Researchers have completed a study on one of the few complete skulls of Sarmientosaurus muscacchioi, a titanosaurian sauropod dinosaur from the Upper Cretaceous period (about 95 million years ago). The study’s lead author, Ruben Martinez, director of the paleovertebrates lab at the National University of Patagonia San Juan Bosco in Argentina discovered the newfound skull and several neck vertebrae in 1997 in central Patagonia.
Though titanosuarian dinosaurs were one of the most massive animals to have ever roamed the earth, finding their heads are rare. Only three skulls have been discovered. Finding a sauropod skull to study has been hampered by the lack of a head on unearthed fossils. Thus, until now, little had been known about their lives and abilities.
Matthew Lamanna, the study co-author and assistant curator of vertebrate paleontology at the Carnegie Museum of Natural History in Pittsburgh says,
When you’ve got a river system, or any kind of environment where the water is moving quickly enough to transport enough sediment to bury one of these behemoths in time for it to be relatively well-preserved, oftentimes currents of that magnitude are probably going to wash away pretty small and delicate structures such as heads.
Titanosaur had a small head and brain in relationship to its large body. Researchers calculate the current specimen to have been about 40 feet long (12 meters) and weigh about 10 tons (9 metric tons). The skull is 17 inches (43 centimeters) long. The brain was about the size of a tennis ball.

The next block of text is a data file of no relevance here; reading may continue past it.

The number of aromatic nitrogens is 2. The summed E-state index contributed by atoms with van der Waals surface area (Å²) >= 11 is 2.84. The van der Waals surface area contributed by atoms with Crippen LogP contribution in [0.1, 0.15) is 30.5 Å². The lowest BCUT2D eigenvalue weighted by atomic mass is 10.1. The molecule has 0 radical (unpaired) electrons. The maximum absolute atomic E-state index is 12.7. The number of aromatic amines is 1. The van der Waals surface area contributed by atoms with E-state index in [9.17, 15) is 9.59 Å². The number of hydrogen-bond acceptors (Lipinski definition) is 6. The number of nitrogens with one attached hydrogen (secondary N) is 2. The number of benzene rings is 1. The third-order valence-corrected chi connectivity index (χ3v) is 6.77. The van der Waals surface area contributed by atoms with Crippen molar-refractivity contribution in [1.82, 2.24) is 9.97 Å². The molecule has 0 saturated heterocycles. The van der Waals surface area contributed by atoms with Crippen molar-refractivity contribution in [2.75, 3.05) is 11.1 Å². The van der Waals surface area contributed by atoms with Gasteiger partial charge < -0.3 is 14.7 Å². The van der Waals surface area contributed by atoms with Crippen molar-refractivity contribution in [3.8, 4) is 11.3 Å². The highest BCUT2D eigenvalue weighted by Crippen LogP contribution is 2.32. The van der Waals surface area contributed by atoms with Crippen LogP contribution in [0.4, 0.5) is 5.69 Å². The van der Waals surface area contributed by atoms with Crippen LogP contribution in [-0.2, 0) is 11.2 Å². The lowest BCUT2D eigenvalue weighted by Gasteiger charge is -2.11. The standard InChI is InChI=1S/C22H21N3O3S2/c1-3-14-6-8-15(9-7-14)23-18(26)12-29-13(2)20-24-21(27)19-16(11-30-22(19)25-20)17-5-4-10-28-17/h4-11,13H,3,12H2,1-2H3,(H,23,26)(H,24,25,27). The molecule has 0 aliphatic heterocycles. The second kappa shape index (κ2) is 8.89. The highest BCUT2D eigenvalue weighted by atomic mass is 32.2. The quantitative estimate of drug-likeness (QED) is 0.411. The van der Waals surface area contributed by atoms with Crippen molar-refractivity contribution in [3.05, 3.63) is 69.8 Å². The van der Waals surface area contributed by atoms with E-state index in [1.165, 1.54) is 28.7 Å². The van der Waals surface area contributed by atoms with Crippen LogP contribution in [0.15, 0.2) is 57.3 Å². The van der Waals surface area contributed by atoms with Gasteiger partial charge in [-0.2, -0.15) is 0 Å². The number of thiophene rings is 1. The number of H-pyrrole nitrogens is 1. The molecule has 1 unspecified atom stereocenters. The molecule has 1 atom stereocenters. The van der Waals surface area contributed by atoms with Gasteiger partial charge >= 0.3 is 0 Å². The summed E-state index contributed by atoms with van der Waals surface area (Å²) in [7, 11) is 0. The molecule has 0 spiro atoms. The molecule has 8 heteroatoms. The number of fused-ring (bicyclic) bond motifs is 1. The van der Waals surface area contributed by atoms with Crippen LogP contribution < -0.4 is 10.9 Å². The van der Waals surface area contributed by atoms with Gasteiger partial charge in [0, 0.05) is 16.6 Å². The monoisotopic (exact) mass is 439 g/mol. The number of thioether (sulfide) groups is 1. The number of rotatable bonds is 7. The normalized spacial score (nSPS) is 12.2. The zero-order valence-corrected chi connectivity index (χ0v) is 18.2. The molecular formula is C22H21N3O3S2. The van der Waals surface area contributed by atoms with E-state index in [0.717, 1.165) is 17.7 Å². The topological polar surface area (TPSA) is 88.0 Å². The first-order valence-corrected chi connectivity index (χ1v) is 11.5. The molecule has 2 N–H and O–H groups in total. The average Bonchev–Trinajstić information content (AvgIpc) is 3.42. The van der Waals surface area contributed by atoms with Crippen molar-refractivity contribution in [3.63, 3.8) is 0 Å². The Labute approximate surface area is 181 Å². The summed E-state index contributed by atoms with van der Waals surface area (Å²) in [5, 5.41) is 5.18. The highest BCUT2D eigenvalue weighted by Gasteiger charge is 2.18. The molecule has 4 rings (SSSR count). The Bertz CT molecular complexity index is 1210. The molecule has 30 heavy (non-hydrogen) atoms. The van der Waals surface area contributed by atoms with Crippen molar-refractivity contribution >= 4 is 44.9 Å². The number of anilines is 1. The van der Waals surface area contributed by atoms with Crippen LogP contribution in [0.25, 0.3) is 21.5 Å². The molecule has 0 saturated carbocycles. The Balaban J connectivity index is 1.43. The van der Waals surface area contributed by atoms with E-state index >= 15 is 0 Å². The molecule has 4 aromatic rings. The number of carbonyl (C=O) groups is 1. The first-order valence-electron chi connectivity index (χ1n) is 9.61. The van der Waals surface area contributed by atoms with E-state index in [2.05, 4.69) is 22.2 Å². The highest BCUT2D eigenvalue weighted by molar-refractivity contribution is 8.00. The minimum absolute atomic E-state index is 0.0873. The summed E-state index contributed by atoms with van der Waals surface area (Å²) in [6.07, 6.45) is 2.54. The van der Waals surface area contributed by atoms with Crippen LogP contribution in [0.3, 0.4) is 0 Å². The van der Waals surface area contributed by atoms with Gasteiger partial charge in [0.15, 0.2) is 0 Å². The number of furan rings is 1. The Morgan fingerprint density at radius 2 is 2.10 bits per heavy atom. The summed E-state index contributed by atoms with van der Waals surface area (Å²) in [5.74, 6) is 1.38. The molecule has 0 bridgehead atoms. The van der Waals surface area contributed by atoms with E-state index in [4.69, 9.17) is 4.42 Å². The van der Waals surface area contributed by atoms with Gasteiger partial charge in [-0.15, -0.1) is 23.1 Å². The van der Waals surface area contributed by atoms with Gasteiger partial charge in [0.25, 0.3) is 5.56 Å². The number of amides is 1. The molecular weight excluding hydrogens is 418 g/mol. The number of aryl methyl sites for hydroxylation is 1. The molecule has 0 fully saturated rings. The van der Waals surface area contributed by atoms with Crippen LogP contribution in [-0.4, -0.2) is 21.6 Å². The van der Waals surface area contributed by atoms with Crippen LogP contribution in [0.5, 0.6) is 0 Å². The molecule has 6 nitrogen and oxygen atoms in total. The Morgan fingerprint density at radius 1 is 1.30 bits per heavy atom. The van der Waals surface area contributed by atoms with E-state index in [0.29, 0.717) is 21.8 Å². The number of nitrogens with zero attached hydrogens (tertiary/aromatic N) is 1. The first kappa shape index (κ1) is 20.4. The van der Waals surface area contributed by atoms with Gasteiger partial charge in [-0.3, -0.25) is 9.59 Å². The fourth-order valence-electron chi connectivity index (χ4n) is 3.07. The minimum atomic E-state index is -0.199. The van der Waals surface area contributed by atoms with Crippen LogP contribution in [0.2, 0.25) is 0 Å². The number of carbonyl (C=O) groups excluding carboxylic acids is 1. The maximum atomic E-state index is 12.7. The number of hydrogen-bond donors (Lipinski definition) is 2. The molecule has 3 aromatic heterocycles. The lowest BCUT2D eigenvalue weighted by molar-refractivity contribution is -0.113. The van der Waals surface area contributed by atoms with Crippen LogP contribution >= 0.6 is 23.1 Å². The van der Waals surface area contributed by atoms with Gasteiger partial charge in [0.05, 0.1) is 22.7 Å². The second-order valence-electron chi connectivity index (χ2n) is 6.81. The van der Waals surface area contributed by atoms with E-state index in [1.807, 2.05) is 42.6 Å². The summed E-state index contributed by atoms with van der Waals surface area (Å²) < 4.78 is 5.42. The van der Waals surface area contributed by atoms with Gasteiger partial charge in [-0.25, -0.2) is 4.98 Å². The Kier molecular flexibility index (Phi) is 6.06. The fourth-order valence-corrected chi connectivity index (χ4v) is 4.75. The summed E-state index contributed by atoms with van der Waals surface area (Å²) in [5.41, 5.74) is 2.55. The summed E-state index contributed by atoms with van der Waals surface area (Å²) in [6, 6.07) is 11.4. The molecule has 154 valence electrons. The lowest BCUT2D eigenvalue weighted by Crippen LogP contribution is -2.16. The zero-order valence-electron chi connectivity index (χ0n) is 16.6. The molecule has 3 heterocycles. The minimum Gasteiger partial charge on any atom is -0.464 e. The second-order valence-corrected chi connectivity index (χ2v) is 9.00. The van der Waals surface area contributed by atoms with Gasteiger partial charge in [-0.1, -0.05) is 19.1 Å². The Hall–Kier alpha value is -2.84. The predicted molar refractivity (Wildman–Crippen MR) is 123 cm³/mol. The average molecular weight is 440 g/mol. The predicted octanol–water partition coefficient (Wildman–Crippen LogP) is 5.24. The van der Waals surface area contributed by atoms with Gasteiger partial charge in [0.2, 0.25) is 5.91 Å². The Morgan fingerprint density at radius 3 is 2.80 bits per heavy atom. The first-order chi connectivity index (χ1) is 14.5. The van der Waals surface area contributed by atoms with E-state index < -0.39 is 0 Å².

Lawrence Witmer, an expert on cranial anatomy at Ohio University and the study’s senior author says,
The Sarmientosaurus skull is beautifully preserved, which means that we could tease out a ton of information.
Researchers ran the complete skull through a CT scanner to get a picture of its structure, including the brain case and inner ear. The scans showed that the sauropod had a hollow neck vertebrae, similar to that found in modern birds. A bony tendon within S. muscacchioi makes it the first non-avian dinosaur to have this unique structure, whose function is yet unknown.
Also discovered were that this species had large eye sockets. Big eyes denote the ability to find mates and avoid predators. They had an inner ear that was capable of detecting low-frequency sounds. Thus, they could communicate with one another. The inner ear also contained a balance organ that, in addition to its head and snout facing down, reveal that they fed on low-growing plants, rare in titanosaurs.
Results have also revealed that multiple titanosaurian species with dissimilar cranial and dental features co-existed in the early Late Cretaceous period.
Though the fossils remain in Argenitina, a 3-D printed replica of S. muscacchioi is on display at the Carnegie Museum of Natural History in Pittsburgh, Pennsylvania. A complete skeleton is at the American Museum of Natural History in New York City.